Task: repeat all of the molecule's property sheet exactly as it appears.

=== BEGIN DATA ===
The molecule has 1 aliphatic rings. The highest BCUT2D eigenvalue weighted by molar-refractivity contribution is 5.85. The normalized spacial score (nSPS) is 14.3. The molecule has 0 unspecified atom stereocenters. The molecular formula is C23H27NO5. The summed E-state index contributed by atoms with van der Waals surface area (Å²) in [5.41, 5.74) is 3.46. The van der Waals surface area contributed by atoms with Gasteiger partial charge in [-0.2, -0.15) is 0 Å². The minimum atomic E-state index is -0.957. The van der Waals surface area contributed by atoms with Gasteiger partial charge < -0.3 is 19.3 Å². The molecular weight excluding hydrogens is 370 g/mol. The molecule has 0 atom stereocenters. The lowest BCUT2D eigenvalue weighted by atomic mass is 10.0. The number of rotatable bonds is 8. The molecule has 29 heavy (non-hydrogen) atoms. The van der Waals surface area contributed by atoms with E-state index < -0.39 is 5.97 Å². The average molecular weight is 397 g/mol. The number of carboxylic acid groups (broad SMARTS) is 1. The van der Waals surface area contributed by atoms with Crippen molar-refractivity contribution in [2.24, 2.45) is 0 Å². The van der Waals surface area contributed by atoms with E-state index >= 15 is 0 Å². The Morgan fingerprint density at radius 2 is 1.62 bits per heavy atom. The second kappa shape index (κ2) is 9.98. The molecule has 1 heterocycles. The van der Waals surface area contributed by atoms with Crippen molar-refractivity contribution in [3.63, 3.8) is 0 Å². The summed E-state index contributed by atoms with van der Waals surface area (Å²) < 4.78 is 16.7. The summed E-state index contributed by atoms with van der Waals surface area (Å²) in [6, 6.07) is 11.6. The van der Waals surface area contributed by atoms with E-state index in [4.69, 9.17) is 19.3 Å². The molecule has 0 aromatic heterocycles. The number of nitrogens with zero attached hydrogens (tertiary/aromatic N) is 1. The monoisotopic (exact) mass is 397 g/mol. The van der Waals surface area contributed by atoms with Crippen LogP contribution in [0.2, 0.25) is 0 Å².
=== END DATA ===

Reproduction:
The molecule has 1 aliphatic rings. The highest BCUT2D eigenvalue weighted by molar-refractivity contribution is 5.85. The normalized spacial score (nSPS) is 14.3. The molecule has 0 unspecified atom stereocenters. The molecular formula is C23H27NO5. The summed E-state index contributed by atoms with van der Waals surface area (Å²) in [5.41, 5.74) is 3.46. The van der Waals surface area contributed by atoms with Gasteiger partial charge in [-0.2, -0.15) is 0 Å². The minimum atomic E-state index is -0.957. The van der Waals surface area contributed by atoms with Gasteiger partial charge < -0.3 is 19.3 Å². The molecular weight excluding hydrogens is 370 g/mol. The molecule has 0 atom stereocenters. The lowest BCUT2D eigenvalue weighted by atomic mass is 10.0. The number of rotatable bonds is 8. The molecule has 29 heavy (non-hydrogen) atoms. The van der Waals surface area contributed by atoms with E-state index < -0.39 is 5.97 Å². The average molecular weight is 397 g/mol. The number of carboxylic acid groups (broad SMARTS) is 1. The van der Waals surface area contributed by atoms with Crippen molar-refractivity contribution in [2.24, 2.45) is 0 Å². The van der Waals surface area contributed by atoms with E-state index >= 15 is 0 Å². The Morgan fingerprint density at radius 2 is 1.62 bits per heavy atom. The second kappa shape index (κ2) is 9.98. The molecule has 1 heterocycles. The van der Waals surface area contributed by atoms with Crippen molar-refractivity contribution in [3.63, 3.8) is 0 Å². The summed E-state index contributed by atoms with van der Waals surface area (Å²) < 4.78 is 16.7. The summed E-state index contributed by atoms with van der Waals surface area (Å²) in [6, 6.07) is 11.6. The van der Waals surface area contributed by atoms with E-state index in [4.69, 9.17) is 19.3 Å². The molecule has 0 aromatic heterocycles. The number of nitrogens with zero attached hydrogens (tertiary/aromatic N) is 1. The monoisotopic (exact) mass is 397 g/mol. The van der Waals surface area contributed by atoms with Crippen LogP contribution in [0.2, 0.25) is 0 Å².